At present, the US economy has a 3/4 of a percent deflationary pressure on it due to the laws of informational technology. As tech expands this will grow. This is something few are paying attention to. The Fed is doing all it can to get inflation. It dumped trillions into banks and got nothing. Ask yourself why that is?

By the way, the areas that are still inflating, medical being one of the main ones, is due to monopolies and government intervention. Nevertheless, the longer these entities remain in place, the more powerful their destruction when technology does eventually break through.

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Inflation by definition is an expansion in the money supply. Its effect on prices is not simultaneous nor proportionate, but works its way through the economy over time. Nonetheless it redistributes property from the early receivers to the late receivers.

There is simply no need for a central bank to expand the supply of money. There is no "threat of deflation", as mainstream economic phobia teaches. Ideally, all prices are falling as the amount of goods and services provided outpaces the production of money. This is virtually impossible under an inflationist central bank.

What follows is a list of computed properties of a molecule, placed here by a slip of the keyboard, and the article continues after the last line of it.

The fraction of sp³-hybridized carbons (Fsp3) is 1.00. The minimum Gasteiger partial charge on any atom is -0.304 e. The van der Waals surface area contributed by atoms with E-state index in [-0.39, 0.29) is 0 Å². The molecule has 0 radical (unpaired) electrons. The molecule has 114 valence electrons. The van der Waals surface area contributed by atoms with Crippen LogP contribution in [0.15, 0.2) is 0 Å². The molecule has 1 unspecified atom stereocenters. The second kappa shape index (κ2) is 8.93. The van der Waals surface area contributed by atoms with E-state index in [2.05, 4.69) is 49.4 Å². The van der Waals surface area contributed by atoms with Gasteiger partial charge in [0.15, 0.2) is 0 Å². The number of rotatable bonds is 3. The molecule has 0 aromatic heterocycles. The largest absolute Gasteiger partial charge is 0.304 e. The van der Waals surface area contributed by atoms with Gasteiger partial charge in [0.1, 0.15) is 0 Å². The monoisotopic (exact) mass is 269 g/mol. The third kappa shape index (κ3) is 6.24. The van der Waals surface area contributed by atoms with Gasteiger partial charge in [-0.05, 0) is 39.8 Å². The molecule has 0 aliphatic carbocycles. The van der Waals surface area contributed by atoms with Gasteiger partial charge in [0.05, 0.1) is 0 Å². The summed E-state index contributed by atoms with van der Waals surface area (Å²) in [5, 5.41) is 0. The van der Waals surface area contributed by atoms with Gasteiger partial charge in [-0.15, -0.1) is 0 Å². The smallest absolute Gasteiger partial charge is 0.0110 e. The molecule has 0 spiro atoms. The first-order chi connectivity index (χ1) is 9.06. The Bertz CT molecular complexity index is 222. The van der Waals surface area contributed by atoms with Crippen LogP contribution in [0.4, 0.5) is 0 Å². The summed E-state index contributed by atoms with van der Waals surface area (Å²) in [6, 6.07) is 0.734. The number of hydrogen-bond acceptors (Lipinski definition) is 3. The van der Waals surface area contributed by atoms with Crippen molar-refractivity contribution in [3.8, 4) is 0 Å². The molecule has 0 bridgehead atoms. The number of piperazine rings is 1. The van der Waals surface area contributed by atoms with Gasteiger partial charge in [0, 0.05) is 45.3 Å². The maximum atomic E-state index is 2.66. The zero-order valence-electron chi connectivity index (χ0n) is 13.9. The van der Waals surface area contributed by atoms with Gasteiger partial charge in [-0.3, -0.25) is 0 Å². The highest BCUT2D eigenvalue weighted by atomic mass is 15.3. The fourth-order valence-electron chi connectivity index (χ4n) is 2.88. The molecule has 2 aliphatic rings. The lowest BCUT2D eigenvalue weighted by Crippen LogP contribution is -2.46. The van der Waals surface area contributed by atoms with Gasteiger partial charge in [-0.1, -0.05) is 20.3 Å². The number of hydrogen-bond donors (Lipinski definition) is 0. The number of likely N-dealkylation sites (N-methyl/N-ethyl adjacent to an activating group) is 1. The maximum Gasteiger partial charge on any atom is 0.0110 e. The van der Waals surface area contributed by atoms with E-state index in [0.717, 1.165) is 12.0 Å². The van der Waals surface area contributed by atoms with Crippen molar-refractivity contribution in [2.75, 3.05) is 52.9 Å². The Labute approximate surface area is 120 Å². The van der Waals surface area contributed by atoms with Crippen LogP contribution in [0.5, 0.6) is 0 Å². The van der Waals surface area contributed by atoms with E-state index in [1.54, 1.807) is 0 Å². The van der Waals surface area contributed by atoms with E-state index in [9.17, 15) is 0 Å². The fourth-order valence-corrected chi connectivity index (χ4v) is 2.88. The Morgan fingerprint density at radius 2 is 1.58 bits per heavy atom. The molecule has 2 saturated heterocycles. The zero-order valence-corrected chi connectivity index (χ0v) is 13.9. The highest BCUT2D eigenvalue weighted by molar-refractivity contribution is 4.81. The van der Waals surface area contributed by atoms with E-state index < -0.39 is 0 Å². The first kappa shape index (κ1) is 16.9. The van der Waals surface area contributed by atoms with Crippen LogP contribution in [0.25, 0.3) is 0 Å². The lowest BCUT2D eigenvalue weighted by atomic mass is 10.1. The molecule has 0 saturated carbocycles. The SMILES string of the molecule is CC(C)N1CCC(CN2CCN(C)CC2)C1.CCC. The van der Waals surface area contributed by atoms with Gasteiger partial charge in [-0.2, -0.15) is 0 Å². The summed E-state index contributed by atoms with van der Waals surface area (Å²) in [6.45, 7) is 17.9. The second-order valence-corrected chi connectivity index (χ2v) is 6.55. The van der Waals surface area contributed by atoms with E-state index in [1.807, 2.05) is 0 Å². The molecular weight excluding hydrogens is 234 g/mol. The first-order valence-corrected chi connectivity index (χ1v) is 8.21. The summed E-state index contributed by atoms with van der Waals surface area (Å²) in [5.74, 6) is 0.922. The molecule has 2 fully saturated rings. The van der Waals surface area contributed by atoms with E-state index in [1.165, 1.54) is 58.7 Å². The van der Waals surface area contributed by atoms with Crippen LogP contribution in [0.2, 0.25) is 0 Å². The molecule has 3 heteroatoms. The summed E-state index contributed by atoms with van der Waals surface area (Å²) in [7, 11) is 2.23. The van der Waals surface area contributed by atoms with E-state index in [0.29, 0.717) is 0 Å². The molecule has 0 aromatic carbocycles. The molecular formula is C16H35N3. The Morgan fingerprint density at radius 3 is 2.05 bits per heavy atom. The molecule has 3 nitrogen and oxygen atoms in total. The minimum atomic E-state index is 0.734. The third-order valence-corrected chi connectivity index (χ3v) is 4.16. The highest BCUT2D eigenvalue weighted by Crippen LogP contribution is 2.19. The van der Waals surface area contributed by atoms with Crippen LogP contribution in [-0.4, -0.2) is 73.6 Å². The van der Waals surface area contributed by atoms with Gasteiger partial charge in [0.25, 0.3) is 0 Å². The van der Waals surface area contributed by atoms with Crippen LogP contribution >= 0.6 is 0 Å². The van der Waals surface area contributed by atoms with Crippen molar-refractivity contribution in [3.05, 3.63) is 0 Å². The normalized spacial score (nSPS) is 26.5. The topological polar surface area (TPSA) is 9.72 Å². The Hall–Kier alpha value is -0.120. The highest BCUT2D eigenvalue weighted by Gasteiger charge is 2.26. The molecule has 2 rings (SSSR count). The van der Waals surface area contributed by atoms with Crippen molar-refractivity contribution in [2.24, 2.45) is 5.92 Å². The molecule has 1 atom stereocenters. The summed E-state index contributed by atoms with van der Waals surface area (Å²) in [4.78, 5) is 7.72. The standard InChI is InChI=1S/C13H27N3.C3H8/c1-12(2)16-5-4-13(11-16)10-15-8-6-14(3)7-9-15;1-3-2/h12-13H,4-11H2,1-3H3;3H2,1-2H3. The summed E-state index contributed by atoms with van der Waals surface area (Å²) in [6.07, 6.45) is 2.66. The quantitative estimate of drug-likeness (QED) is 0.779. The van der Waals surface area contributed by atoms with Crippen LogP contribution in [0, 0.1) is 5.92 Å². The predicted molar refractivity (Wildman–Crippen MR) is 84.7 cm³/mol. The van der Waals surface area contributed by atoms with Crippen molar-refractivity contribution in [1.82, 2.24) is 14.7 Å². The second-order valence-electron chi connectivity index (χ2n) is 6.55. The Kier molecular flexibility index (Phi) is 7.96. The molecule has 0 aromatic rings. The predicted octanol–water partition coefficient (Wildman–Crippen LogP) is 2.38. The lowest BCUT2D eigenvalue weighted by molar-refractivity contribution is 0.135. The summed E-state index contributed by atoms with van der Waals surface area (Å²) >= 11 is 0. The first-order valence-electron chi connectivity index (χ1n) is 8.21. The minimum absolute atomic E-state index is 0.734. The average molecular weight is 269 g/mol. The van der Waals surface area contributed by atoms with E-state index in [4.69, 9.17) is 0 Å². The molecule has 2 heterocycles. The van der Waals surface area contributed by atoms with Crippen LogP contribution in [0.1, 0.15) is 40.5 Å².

Without it, you would see the economy collapse along with prices.

To the contrary: their policies are the precise cause of the business cycle, which assures that there's another one coming in the future. It would be best for the central bank to stop inflating immediately.

And besides, prices (of assets) are rising. Stocks, bonds, housing, etc., have all risen greatly. The state's policies, whether inflation or taxation, affect relative growth and progress. They mean decline.

Are you suggesting that since tech prices are falling that this is "bad" for the economy, and that the government isn't inflating enough?